(4) the order was issued in accordance with the respondent's due process rights, either after the respondent was provided with reasonable notice and an opportunity to be heard before the court or tribunal that issued the order, or in the case of an ex parte order, the respondent was granted notice and an opportunity to be heard within a reasonable time after the order was issued.

(g) Proof that a foreign protective order failed to meet all of the factors listed in paragraph (f) is an affirmative defense in any action seeking enforcement of the order.

(h) A peace officer shall treat a foreign protective order as a valid legal document and shall make an arrest for a violation of the foreign protective order in the same manner that a peace officer would make an arrest for a violation of a protective order issued within this state.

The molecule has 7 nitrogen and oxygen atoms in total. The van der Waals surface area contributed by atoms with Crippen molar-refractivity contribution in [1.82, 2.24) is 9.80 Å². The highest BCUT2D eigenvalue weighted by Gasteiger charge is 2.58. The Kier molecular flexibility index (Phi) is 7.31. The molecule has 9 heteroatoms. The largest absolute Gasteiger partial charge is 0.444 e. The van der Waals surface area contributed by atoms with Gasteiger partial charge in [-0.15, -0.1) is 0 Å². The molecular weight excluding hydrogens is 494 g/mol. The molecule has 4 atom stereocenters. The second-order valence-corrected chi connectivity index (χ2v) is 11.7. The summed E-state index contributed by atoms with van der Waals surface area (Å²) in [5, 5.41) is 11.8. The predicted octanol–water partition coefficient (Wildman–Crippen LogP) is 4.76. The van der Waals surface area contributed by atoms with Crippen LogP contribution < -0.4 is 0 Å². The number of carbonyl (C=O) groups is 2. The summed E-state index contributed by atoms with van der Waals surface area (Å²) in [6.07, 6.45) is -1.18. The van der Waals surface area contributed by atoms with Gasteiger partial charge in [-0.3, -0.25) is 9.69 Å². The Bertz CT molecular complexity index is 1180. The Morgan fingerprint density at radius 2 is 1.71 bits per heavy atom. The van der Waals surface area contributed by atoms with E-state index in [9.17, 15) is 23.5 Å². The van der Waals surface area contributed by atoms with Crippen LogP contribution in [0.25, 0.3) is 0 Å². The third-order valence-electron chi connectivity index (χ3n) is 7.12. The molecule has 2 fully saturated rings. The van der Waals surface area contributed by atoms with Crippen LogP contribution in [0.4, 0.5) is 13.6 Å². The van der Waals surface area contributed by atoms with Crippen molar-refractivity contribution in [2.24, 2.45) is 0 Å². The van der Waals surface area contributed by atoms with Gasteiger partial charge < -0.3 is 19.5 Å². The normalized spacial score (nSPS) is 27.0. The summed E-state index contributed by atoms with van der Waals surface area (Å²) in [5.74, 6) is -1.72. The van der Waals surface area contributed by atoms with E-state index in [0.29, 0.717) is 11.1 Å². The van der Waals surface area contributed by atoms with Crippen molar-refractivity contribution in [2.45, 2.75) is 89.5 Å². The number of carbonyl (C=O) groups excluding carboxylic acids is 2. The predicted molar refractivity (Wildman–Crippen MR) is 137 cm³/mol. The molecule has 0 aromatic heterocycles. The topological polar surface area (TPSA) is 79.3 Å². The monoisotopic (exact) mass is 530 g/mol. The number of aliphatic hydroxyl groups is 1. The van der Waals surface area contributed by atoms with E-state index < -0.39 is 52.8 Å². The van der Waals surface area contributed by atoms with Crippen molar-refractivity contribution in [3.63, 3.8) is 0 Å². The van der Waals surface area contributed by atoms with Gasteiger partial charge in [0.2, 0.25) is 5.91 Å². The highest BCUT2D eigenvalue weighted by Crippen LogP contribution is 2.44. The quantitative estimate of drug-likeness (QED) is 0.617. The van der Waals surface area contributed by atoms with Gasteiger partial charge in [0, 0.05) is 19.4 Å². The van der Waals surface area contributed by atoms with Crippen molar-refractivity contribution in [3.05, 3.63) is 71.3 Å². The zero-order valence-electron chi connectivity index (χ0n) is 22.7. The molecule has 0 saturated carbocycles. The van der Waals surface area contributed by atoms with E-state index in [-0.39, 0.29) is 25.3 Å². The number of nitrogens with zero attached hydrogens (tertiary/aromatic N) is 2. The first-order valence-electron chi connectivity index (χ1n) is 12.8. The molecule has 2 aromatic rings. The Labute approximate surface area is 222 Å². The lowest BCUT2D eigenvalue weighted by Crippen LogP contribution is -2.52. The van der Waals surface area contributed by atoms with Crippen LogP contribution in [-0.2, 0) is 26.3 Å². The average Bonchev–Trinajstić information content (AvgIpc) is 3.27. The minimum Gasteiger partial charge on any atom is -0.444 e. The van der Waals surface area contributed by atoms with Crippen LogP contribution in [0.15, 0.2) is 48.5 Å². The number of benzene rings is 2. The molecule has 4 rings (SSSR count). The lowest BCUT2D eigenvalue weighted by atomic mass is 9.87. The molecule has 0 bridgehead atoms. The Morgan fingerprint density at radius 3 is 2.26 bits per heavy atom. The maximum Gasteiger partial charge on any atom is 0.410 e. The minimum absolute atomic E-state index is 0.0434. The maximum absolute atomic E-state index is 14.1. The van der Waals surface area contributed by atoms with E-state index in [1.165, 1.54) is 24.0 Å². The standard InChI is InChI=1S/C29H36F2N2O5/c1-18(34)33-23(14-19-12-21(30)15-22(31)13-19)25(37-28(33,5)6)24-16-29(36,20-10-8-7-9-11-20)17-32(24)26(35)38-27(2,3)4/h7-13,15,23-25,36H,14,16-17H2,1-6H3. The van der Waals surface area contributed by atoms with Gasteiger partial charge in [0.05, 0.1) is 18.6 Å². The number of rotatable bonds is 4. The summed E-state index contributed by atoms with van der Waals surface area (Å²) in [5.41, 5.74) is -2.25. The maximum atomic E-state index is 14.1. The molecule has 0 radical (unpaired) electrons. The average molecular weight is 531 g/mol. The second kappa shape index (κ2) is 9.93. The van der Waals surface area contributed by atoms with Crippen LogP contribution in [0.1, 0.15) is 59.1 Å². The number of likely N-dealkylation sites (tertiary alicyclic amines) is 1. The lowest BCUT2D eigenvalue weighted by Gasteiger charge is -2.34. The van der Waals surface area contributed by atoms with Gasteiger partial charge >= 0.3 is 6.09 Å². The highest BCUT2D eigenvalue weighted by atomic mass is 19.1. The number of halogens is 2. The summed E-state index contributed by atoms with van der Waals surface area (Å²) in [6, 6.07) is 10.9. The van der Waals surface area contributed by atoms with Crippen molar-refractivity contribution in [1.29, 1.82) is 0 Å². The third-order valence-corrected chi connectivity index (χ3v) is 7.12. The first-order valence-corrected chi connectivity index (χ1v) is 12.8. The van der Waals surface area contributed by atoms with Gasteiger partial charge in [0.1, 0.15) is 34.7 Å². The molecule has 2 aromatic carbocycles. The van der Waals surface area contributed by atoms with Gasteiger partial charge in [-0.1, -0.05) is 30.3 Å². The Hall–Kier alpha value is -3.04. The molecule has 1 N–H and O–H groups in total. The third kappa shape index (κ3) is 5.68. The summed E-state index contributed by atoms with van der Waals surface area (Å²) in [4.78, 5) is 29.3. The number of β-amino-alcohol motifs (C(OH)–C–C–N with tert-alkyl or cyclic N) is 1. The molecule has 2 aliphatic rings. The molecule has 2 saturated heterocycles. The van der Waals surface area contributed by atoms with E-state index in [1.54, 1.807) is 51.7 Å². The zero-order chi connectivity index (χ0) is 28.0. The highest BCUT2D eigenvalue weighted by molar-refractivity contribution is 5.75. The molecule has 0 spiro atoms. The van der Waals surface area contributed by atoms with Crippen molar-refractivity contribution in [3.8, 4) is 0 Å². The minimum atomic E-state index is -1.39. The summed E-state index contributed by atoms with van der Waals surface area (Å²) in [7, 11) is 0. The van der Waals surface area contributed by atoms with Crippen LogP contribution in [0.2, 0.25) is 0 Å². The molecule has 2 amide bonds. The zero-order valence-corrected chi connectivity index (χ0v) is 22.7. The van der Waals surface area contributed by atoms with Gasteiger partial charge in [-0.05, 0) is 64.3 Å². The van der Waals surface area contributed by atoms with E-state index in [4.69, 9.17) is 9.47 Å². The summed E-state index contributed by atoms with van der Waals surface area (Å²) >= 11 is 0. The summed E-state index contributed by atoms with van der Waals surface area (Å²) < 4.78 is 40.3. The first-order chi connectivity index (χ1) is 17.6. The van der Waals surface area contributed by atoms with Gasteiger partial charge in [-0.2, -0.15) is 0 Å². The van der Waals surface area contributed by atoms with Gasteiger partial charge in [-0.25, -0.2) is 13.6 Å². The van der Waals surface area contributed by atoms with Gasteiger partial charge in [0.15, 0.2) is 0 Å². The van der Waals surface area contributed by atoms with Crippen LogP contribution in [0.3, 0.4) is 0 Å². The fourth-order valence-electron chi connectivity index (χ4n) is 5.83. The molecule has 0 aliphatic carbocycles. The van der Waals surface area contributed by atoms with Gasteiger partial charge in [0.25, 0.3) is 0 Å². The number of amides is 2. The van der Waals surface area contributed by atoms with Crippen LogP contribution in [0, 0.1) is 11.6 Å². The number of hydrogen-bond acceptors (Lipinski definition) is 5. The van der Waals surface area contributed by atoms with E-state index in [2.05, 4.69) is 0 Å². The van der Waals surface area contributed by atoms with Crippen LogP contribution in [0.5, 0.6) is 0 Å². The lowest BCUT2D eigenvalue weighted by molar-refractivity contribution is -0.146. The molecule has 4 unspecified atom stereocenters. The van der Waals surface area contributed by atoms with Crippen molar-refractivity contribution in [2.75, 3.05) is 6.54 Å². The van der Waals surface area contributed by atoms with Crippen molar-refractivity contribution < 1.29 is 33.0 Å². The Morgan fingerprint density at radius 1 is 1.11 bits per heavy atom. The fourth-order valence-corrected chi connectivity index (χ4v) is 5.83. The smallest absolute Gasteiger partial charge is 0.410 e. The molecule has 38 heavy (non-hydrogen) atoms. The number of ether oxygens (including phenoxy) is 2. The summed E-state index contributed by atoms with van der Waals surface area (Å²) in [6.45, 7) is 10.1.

(i) The fact that a foreign protective order has not been filed with the court administrator or otherwise entered into the state order for protection database shall not be grounds to refuse to enforce the terms of the order unless it is apparent to the officer that the order is invalid on its face.

(j) A peace officer acting reasonably and in good faith in connection with the enforcement of a foreign protective order is immune from civil and criminal liability in any action arising in connection with the enforcement.

(k) Filing and service costs in connection with foreign protective orders are waived.

Presented to the governor March 22, 2021

Signed by the governor March 23, 2021, 11:27 a.m.

Official Publication of the State of Minnesota
Revisor of Statutes